Their meetings with their guru take place a couple of times a week. A handful of them cram into the small room he rents on the upper floor of a down-at-heel building. The form is this: the guru waits until they have all paid their respects, and then recites some scriptural homily, which he expounds upon, emphasising its supernatural properties. In no time at all, they are immersed in astral projection, the manipulation of auras, the casting of spells and all manner of other siddhis. Satish is already beginning to discover the lure of being able to menace someone just because you can, and is interested in learning more.

The guru is an excellent story-teller and, often, as he brews up some potent concoction for them all to drink, he also brews up tales of the remarkable things he has witnessed in the far-off pilgrimage places of the land. They ponder these at length, hoping to learn from them what they might apply in their own lives to right wrongs and reverse ill-fortune. Then, as they lie back on their divans, he summons favoured ones, presses a kumkum-covered thumb to their foreheads, and issues them with charms and mantras to assist them in their endeavours. Satish has already received a beginners’ mantra from which he hopes to graduate if he recites it often enough. ‘Submit to me, mere bachche,’ the guru says,’ his eyes glittering alluringly, ‘then whatever you desire, all is coming.’ Satish experiences a clenching feeling in his lower entrails.

Close inspection of the thumbnail reveals that the cuticle has started to grow back over the half moon and that he’s amassed a considerable amount of grime under it as a result of the oil change he helped Dhirendra perform on Sunday morning. Obviously some routine maintenance is required. Dhirendra has informed him that the nail will enable him to give female personages a good time. He has difficulty envisaging how, but he is loath to give up on the possibility before he’s had a chance to try it out. One thing, though: the nail is certainly a bloody big nuisance when it comes to using his cell phone.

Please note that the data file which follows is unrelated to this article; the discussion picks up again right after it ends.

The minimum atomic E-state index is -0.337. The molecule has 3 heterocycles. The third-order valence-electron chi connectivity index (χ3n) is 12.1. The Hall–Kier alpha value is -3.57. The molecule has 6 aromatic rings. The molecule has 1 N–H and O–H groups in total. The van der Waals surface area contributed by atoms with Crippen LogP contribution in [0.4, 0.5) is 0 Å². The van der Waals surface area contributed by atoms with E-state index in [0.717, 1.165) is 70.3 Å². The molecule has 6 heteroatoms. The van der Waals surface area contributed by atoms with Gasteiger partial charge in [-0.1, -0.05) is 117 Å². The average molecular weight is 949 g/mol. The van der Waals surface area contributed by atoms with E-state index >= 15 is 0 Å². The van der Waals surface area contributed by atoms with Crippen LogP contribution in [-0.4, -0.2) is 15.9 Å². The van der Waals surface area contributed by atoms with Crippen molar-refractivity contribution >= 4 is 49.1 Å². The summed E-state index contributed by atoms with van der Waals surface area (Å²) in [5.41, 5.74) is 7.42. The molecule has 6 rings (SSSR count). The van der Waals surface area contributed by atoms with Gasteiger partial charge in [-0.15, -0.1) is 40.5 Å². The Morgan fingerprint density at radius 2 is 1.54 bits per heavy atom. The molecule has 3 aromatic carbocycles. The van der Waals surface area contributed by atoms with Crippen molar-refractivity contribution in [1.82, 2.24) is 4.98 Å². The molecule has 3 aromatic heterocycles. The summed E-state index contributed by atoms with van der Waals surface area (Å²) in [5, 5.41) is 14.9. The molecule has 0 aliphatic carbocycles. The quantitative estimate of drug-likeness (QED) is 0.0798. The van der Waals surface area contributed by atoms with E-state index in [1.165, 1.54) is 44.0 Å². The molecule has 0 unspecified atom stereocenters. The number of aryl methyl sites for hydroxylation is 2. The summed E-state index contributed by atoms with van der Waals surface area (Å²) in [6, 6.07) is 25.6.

In fact, he has two cell phones: one brick-sized one in a plastic bag that he is supposed to use for making calls to the emergency post in the main resort ˗ this he keeps strung up on the metal frame of the canopy that shelters him from the sun ˗ and his own, more slim-line affair, which he keeps in the pocket of his jacket. He takes out his own phone, and opens up Grand Theft Auto, Punjab, which he downloaded at the week-end, but hasn’t had a chance to try. He looks at the opening screen shot ˗ conveniently, the canopy means that he isn’t troubled by reflections ˗ and is just gearing up to start, when he notices the distinctive figure of Miss Mango Slice making her way along the shoreline.

Miss Mango Slice is the love of his life though she doesn’t know it. He calls her that because she always wears a yellow blouse and a concoction of yellow and orange shawls and skirts that he can’t quite fathom. And today, as usual, she has a red leather hat with a wide brim jammed firmly on her head. She makes her way towards him in a leisurely but purposeful manner, with her big basket braced on one hip, and her sweeping brush trailing from her other hand. He can’t take his eyes off her. He admires the way she paces herself. She works long hours, mostly in the hot sun, criss-crossing the beach systematically until the job is done. He struggles to think of what he might say to her once she gets close to him. He settles for a small joke:

‘Found any gold today, Miss Mango Slice?’

Miss Mango Slice looks up at him solemnly from beneath her hat. She waves her brush back in the direction from which she’s come and tells him that the Russians were fooling about late last night and had left beer bottles stuck in the sand just below the high water mark. Satish clicks his tongue to show he shares her outrage. ‘Idiots,’ he says. ‘Some kid could’ve got hurt.’

Miss Mango Slice is way below him socially. Poor though his family is, his mother would be horrified if she knew that he entertained thoughts of a relationship with a refuse collector. Miss Mango Slice is older than him too. That’s easy to tell. He doesn’t even know if she’s married, as she wears none of the usual markers. However, as he looks down into her laconic brown eyes, and notes the jittery earring that plays against her neck in the breeze, like a bunch of keys inviting entry, he knows he just doesn’t care.